ON Time vs OFF Episodes in PD


Robert A. Hauser, MD, MBA, and Rajesh Pahwa, MD, define the difference between ON time and OFF episodes for patients with Parkinson disease.

Stuart Isaacson, MD: That leads us into this idea of motor fluctuations and how this cornerstone therapy of levodopa becomes variable. It gives rise to these OFF episodes. Bob, can you tell us, how do you define OFF, and probably more importantly, how do you identify and define good ON time? That’s the goal I think of treating Parkinson disease.

Robert A. Hauser, MD, MBA: There are a couple of questions layered in there. First of all, how do we define ON? ON refers to when medication is working, and more specifically, when Parkinson disease medication is providing good motor benefit. Usually, we’re talking about levodopa, but it can be other medications as well that have good benefit in Parkinson disease. ON is when patients are experiencing a good motor benefit from the Parkinson medication, and then to make it even more specific than that, I say it’s for mobility, slowness, and stiffness. The reason I define it that way is because as Raj said, tremor is kind of tricky. Tremor may not respond in some patients, and tremor is often quite variable. It often increases with emotional activation. To keep people from getting confused, I like to say it’s when Parkinson medication is providing good motor benefit for mobility, slowness, and stiffness. Then conversely, OFF is when the Parkinson medication through the day is no longer providing good benefit for mobility, slowness, and stiffness. Maybe the medication hasn’t kicked in yet, or it had kicked in, and now it’s not working at a given point through the day. When I think about that, what I do in the clinic is I always ask patients, is your Parkinson medication, particularly levodopa, lasting from dose to dose? If they say yes, or I’m not sure what you’re asking Dr Hauser, that’s a pretty good sign that it is lasting from dose to dose.

A lot of times they’ll say no, it kind of starts to wear off, and something comes back, and that could be tremor, could be slowness, stiffness, mobility. Or they could say, well, in the morning I have slowness, stiffness, or tremor. I also not only ask, is your medication lasting from dose to dose, I also always try to remember what’s happening first thing in the morning. Does it take a while for medication to kick in? I talked about ON and OFF; the other thing you asked me though was what is good ON? This gets tricky because it isn’t just a good ON, it’s not just benefit from medication. It’s a good benefit. It specifically refers to ON without troublesome dyskinesia. You and Raj both mentioned motor fluctuation. ON is when medication is working, OFF is when medication is no longer providing good benefit, has worn OFF. Some people develop a sensitivity to levodopa over time, where they experience hyperkinetic or increased movements. Typically, I call them twist and turning, which is called dyskinesia. If that’s bad enough, it can become troublesome to patients. That’s levodopa-induced dyskinesia, if it’s bad with troublesome dyskinesia that occurs when patients are ON. So, ON with troublesome dyskinesia is too much medication. OFF is too little medication. Both of those things define the bad zone, and in between is the good zone. When patients are ON without troublesome dyskinesia, that’s what we call good ON.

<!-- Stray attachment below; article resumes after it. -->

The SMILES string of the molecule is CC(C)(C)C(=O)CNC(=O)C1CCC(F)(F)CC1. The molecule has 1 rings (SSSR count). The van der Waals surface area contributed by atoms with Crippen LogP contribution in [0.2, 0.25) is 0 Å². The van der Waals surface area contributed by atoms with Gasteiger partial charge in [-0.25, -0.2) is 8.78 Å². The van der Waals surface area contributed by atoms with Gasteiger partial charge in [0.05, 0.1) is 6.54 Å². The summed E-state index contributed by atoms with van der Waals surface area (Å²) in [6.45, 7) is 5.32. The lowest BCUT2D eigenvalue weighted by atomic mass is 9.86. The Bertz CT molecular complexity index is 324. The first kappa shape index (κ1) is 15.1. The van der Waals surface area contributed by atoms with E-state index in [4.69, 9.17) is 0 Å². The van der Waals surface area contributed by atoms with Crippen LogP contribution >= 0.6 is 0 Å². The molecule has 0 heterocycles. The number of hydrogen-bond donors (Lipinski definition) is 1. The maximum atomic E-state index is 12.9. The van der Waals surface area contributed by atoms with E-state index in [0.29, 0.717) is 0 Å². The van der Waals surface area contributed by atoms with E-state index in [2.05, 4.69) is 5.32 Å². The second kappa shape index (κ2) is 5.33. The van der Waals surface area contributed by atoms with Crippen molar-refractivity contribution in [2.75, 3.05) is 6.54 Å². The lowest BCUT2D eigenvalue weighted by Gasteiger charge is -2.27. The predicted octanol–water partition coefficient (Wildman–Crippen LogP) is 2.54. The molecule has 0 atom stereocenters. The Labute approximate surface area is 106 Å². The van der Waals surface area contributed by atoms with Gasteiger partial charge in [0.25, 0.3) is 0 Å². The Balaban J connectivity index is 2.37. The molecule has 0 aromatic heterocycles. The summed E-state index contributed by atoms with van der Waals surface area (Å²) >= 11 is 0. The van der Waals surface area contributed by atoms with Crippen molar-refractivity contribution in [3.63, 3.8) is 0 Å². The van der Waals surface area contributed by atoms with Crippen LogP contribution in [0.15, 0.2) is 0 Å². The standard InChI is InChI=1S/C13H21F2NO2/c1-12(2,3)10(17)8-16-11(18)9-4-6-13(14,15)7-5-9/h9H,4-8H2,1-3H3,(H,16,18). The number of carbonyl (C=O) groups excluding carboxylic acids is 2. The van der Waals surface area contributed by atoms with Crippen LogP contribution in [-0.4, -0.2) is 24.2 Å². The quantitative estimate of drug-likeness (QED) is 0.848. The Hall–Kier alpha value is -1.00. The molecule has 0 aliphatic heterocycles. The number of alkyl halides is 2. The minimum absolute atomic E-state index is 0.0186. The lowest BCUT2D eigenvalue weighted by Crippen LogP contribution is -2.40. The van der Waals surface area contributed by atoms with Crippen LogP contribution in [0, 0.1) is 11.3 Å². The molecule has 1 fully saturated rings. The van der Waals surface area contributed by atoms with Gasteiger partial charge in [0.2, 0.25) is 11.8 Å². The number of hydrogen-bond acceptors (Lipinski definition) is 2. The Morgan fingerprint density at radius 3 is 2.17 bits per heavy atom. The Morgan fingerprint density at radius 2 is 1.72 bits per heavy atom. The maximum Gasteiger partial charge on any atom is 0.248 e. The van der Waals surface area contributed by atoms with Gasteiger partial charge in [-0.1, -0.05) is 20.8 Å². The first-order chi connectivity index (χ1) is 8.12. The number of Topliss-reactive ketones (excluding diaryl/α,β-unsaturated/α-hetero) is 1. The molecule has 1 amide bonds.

Rajesh Pahwa, MD: One of the challenges that we as clinicians and patients face is ON and OFF is not like a light switch. It is not the patient is ON one minute and goes OFF the other minute. It’s kind of a dimmer switch, so to speak. When they take their medicine, they may gradually come ON, and same thing when their medicine is wearing off, they may gradually get OFF. Often the patients have a good idea, this is my best and I’m ON, and this is my worst, that I’m OFF. The time in between can be challenging for the patients to decide, am I really OFF at this stage, or am I fully ON? That’s where it gets challenging, and the timing on when it is happening does help us that, “OK, I take my pill. I’m not fully ON because my medicine is taking a while to get into my system and for me to be ON.” That’s a very important distinction because a lot of clinician and patients feel that this should be, I’m ON or OFF, but there’s always a zone through which they go.

Robert A. Hauser, MD, MBA: You hit it exactly right because initially patients just get a little wearing OFF, and it’s shallow, so it’s a bit of return of symptoms. As time goes on, that time when they lose their best response becomes greater and they go deeper and get greater return of symptoms. To just say to patients, “Well, are you OFF, or how much OFF,” gets a little tricky, and it’s much more important to ask the patient to describe what’s actually happening over both time and with severity of symptoms. That tells you what you need to do, and also of course ask about impact for them. That’ll help you decide what needs to be done.

Transcript Edited for Clarity

Related Videos
Michael Kaplitt, MD, PhD
Michael Kaplitt, MD, PhD
Russell Lonser, MD
James Beck, PhD
© 2024 MJH Life Sciences

All rights reserved.